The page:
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Securing Spinnaker in AWS with GitHub OAuth 2.0

Spinnaker out of the box is not pre-configured to be secure within AWS and does not automatically provide authorization. Here’s how to secure Spinnaker in AWS using OAuth 2.0.

This configuration leverages GitHub OAuth 2.0 (including GitHub Enterprise), but if you prefer to use Okta, Google, Azure, Facebook or other OAuth 2.0 you can modify the second configuration step below for those providers.

The process below requires manual modification of YAML files. If you’d prefer to have a more streamlined, automated way of securing Spinnaker in AWS, we’ll be introducing this functionality into Armory Spinnaker v1.0 very soon. Email us or subscribe if you’d like to be notified when this is available.

**Setting up GitHub OAuth 2.0 with a Secured Spinnaker in AWS is a two step process:**

Step 1: Secure Spinnaker in AWS, which has the following prerequisites:

  • You must have an SSL cert for your site already set up in AWS for use on an ELB.
  • You must have the cert loaded into a Java Keystore file (*.jks)
  • We have tested this process against the following versions:
    – Gate:v2.96.0
    – Deck:v2.921.0

This is how you’ll want to set up the ELB:

  • HTTPS:9000 → HTTP:9000.
  • Notice that this is HTTPS to HTTP, effectively terminating the SSL here. This means you’ll need to use the cert mentioned in the prerequisites on this ELB.
  • TCP:8084→TCP:8084
  • There’s no need to worry about SSL termination at the ELB since it’s necessary for Gate to take care of this itself.

Now that the ELB is configured, you’ll want to configure Gate on the Spinnaker instance.

Copy the Java Keystore file to /opt/spinnaker/config/keystore.jks and note the keystore password and the alias for your cert within the keystore.

Then create the file: /opt/spinnaker/config/gate-local.yaml
with the following contents:

        enabled: true
        keyStore: /opt/spinnaker/config/keystore.jks
        keyStorePassword: keystore-password-here
        keyAlias: cert-alias-here

Edit the following fields in /opt/spinnaker/config/spinnaker-local.yaml

        baseUrl: https://${HOSTNAME}:8084
        baseUrl: https://${HOSTNAME}:9000
        gateUrl: https://${HOSTNAME}:8084

The HOSTNAME environment variable will be filled out by the next step.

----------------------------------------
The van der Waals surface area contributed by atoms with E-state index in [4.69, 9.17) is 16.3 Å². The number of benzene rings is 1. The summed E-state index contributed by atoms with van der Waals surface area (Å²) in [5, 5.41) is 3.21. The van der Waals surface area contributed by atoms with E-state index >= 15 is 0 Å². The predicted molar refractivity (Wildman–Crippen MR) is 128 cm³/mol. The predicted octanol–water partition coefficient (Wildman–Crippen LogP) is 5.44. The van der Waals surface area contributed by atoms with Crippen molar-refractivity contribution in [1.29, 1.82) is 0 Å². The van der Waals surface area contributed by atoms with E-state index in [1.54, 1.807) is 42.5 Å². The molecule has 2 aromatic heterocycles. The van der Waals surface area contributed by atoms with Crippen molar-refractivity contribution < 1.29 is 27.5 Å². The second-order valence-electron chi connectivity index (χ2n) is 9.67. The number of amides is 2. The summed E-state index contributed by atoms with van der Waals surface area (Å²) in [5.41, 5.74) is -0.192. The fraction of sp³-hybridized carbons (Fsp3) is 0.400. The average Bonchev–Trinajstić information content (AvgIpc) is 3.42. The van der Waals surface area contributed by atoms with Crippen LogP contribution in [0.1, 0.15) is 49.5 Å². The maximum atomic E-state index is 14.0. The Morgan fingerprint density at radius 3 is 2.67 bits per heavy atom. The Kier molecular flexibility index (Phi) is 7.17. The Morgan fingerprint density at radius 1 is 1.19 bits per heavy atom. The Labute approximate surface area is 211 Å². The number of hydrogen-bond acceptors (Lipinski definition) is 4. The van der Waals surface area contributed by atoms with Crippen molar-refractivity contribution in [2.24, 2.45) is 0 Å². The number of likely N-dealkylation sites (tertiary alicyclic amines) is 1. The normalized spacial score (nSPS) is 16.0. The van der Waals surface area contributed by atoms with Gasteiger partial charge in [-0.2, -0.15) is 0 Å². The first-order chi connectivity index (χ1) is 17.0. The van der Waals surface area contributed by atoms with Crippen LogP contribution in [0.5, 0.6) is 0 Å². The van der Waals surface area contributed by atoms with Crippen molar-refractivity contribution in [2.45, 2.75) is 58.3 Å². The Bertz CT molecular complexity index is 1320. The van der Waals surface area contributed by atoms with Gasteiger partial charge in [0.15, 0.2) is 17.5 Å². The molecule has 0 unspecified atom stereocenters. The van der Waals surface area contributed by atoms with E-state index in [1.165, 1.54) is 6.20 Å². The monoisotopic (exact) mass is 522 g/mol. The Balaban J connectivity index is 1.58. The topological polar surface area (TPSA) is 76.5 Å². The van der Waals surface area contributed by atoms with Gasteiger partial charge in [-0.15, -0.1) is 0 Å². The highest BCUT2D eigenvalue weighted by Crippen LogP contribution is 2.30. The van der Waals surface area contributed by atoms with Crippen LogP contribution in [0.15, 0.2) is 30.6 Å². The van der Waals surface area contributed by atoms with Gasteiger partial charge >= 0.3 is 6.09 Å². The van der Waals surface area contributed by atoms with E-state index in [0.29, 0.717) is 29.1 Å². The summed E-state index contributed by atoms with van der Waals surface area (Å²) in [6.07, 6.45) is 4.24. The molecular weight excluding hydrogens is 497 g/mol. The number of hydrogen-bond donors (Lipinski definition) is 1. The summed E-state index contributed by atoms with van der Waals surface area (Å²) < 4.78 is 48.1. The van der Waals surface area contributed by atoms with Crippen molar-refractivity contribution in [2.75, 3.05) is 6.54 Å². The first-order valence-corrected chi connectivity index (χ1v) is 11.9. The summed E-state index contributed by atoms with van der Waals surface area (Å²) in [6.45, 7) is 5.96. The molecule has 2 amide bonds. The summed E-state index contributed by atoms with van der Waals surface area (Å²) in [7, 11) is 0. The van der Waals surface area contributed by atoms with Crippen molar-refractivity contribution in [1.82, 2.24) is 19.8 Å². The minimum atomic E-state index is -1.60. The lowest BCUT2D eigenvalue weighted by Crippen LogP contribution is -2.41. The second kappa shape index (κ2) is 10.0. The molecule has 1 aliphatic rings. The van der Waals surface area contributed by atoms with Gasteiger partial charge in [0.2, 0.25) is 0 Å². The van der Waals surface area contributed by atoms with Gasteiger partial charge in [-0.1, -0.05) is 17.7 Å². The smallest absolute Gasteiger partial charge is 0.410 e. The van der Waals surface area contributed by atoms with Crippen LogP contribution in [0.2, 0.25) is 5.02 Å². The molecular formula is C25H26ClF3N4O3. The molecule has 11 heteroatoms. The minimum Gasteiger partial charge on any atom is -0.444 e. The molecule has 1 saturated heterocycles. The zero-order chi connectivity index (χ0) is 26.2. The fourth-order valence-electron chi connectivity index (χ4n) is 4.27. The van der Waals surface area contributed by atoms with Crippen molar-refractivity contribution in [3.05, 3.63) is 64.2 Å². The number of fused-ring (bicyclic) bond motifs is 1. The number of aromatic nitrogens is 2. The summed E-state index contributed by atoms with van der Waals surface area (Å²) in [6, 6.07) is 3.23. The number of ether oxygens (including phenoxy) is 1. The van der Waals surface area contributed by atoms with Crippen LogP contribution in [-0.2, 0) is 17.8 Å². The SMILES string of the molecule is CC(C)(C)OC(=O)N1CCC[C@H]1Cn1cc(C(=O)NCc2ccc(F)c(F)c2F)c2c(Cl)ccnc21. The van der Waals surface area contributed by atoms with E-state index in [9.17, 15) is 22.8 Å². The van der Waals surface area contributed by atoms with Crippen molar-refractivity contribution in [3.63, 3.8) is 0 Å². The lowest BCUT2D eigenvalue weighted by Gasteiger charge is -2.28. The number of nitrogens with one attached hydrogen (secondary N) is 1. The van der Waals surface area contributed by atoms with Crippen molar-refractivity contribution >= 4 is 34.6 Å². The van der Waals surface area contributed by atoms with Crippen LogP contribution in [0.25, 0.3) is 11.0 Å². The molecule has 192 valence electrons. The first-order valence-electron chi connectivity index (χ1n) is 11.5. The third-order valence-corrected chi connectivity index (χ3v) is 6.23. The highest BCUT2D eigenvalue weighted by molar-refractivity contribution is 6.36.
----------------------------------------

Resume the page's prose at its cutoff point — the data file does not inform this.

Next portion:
The following variables need to be added to the environment running Spinnaker:


If you’re using an environment file like /etc/default/spinnaker, just add the lines above to that file.

Once you’ve completed the steps above, restart Gate. Test it by going to https://your-spinnaker-elb-hostname-here:8084 and ensure the SSL certs are working correctly.

You’re halfway there! Communication with Spinnaker is now secure. Crack open a frosty beverage of your choice and continue below.

Step 2: Set up authorization with the OAuth 2.0 provider

Here are instructions to use GitHub OAuth 2.0 as a single sign on method. Authorization will then be checked against the GitHub API. The configuration below is for GitHub or GitHub Enterprise, but other possible configurations include Azure OAuth, Okta, Google or Facebook.

First, setup the OAuth2 app in GitHub.

  • Replace yourdomain in the blue box “Homepage URL” above with hostname of Deck
  • For the “Authorization callback URL,” in blue replace yourdomain with your Gate hostname.
  • Make sure to use HTTPS for both URLs above.

Next, generate a personal API access token. It only needs to have read:org permissions. (You might want to create a GitHub Bot account for this and add it to your organization). This token will be used to ensure that the OAuth users are actually part of the Organization.

Now for the home stretch: Add the GitHub configuration above to Gate by creating /opt/spinnaker/config/gate-githubOAuth.yml :

          clientId: xxxxxxxxxxxxxxxxx83a
          clientSecret: xxxxxxxxxxxxxxxxxxxxxxxxxxxxxxxxxxxxx722
          userAuthorizationUri: # Used to get an authorization code
          accessTokenUri: # Used to get an access token
          scope: read:org,user:email
          userInfoUri: # Used to the current user's profile
        userInfoMapping: # Used to map the userInfo response to our User
          email: email
          firstName: name
          username: login
        service: github
          organization: your-org-here
          access_token: xxxxxxxxxxxxxxxxxxxxxxxxxxxxxxxxxxxxx2a0

The fields to fill in are the clientID and clientSecret from the yellow box in the first screenshot above. Also fill in the GitHub Organization you want to authorize by replacing your-org-here with your Organization name. Only users in this Organization will have access to Spinnaker. Finally, add the access_token you generated in the previous step.

Now, to enable auth within Spinnaker, edit the following field in /opts/spinnaker/config/spinnaker-local.yml :

          enabled: true

Lastly, as in Step 1, add variables to the environment running Spinnaker by modifying whichever environment file you are using — probably /etc/default/spinnaker :


Restart Gate and Deck, and you’re done. You can rest easy knowing that Spinnaker is now secured in AWS using GitHub OAuth 2.0 and everyone at your company will consider you a hero!

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